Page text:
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Archivos de medicina veterinaria

versión impresa ISSN 0301-732X

Arch. med. vet. vol.48 no.3 Valdivia  2016 



Frequency and antimicrobial behaviour of thermophilic Campylobacter species isolated from Ecuadorian backyard chickens#

Frecuencia y comportamiento frente a antimicrobianos de especies termófilas de Campylobacter aisladas de pollos de traspatio en Ecuador


S Ochoaa, R J Simaluizaa, Z Toledoa, H Fernándezb*

a Departamento de Ciencias de la Salud, Sección Genética Humana, Microbiología y Bioquímica Clínica, Universidad Técnica Particular de Loja, Loja, Ecuador.
b Instituto de Microbiología Clínica, Facultad de Medicina, Universidad Austral de Chile, Valdivia, Chile.
# This work was supported by Project PRO_CCNN_863 UTPL 98739155.
* Corresponding author: H Fernández;

ABSTRACT. The prevalence and antimicrobial behaviour of Campylobacter jejuni/coli isolated from backyard chickens from Southern Ecuador were determined. This study revealed that Campylobacter sp. frequency was 41.7% with high resistance to tetracycline (94.0%) and ciprofloxacin (88%). C. jejuni was the most frequently isolated species (32.5%), followed by C. coli (9.2%) being poultry colonization by Campylobacter not region dependent. This is the first study on Campylobacter antimicrobial resistance in backyard chickens in Southern Ecuador.

Key words: Campylobacter, backyard chickens, antimicrobial resistance, Ecuador.

RESUMEN. La prevalencia y el comportamiento antimicrobiano de cepas de Campylobacter jejuni/coli aisladas de pollos de traspatio del sur de Ecuador fue determinada. Este estudio revela que la frecuencia de aislamiento de Campylobacter sp. fue de 41,7%, observándose una alta resistencia a la tetraciclina (94,0%) y a la ciprofloxacina (88%). C. jejuni fue la especie más frecuente (32,5%), seguida de C. coli (9,2%), observándose que la colonización de las aves por Campylobacter no es dependiente de la región de origen. Este es el primer estudio acerca de la resistencia a los antimicrobianos en Campylobacter aislados de pollos de traspatio en el sur de Ecuador.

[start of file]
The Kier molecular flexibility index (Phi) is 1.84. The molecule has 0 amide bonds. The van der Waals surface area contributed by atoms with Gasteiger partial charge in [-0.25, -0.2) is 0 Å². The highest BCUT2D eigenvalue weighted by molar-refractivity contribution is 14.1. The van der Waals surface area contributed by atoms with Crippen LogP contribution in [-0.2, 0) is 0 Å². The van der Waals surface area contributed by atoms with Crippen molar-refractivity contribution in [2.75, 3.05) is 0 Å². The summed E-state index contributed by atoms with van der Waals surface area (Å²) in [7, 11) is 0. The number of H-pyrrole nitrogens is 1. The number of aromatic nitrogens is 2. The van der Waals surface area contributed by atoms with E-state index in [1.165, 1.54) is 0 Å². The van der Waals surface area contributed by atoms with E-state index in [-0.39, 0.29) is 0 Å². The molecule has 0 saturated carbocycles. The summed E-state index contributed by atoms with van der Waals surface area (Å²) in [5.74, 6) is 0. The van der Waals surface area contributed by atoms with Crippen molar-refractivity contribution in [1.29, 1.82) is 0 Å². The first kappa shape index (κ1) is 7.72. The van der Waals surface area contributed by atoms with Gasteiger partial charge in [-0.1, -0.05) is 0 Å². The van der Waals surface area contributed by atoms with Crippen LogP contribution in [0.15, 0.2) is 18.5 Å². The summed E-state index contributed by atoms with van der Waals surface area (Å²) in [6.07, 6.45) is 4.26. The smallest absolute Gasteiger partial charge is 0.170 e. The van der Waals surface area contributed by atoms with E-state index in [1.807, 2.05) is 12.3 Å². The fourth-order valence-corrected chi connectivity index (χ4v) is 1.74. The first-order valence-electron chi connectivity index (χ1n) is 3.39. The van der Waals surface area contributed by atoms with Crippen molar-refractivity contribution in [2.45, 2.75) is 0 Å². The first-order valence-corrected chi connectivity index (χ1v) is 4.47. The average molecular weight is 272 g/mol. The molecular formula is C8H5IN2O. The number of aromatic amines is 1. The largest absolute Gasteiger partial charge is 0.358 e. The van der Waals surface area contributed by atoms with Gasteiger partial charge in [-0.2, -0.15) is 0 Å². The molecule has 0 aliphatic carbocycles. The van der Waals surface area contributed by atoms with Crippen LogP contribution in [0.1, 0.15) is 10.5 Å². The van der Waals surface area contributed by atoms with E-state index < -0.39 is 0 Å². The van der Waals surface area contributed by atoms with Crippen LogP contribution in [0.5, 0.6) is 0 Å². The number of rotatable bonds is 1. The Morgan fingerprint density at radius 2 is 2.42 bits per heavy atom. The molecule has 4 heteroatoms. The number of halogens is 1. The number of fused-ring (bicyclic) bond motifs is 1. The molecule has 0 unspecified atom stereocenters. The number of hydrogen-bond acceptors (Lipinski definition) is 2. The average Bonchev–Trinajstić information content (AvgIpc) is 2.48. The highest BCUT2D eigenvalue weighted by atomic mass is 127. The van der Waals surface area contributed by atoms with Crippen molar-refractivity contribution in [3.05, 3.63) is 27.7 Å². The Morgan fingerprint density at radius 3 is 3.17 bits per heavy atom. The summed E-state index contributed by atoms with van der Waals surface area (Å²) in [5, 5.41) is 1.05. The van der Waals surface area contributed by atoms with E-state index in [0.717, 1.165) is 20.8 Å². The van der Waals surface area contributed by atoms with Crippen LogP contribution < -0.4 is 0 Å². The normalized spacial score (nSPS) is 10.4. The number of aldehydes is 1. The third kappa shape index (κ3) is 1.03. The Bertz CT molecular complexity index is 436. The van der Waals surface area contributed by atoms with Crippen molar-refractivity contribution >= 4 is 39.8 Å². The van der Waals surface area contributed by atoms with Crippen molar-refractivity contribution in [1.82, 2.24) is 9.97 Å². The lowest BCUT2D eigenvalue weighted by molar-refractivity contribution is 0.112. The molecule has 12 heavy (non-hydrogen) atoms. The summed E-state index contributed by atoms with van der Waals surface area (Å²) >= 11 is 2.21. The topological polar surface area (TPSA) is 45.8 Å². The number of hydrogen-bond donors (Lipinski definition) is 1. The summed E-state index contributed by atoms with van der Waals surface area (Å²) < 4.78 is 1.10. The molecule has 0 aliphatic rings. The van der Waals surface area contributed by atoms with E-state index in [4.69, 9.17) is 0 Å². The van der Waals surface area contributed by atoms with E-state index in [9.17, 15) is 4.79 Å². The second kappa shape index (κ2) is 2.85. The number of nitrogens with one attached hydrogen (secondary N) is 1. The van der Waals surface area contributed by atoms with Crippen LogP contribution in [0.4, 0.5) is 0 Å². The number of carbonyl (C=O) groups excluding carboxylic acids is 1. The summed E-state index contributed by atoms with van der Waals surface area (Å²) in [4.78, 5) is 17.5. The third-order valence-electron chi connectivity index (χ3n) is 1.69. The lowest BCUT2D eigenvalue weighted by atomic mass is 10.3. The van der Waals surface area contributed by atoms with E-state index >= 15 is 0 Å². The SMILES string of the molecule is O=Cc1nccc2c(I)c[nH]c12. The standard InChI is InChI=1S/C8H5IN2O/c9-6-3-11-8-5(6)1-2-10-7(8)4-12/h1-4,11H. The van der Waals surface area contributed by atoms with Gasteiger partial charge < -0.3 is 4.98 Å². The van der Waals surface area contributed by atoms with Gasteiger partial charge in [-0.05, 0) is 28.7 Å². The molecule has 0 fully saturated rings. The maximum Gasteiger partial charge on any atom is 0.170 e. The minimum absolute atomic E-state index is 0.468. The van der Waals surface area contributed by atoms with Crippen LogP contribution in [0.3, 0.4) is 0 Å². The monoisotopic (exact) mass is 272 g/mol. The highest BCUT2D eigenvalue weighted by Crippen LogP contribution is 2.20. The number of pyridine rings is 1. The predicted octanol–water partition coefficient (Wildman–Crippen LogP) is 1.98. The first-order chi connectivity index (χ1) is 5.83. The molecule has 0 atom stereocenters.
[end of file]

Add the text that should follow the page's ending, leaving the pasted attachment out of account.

Palabras clave: Campylobacter, pollos de traspatio, resistencia antimicrobina, Ecuador.



Campylobacter species, particularly C. jejuni and C. coli, are the most frequent bacterial etiology of human gastroenteritis associated with foodborne diseases worldwide (Humphrey et al 2007, Whiley et al 2013, WHO 2013).

Acquisition of Campylobacter infections occurs through consumption of contaminated food, mainly of poultry origin, water and unpasteurized milk as well as through direct contact with animals and fowls or their faeces (Humphrey et al 2007, Fernández 2011, Whiley et al 2013, WHO 2013).

In South American and other developing countries, Campylobacter infections occur most frequently in children (Fernández 2011). Few data exist regarding the frequency of Campylobacter species in children with diarrhoea in Ecuador where these bacteria have been isolated between 10 and 23% (Guderian et al 1987, Vasco et al 2014).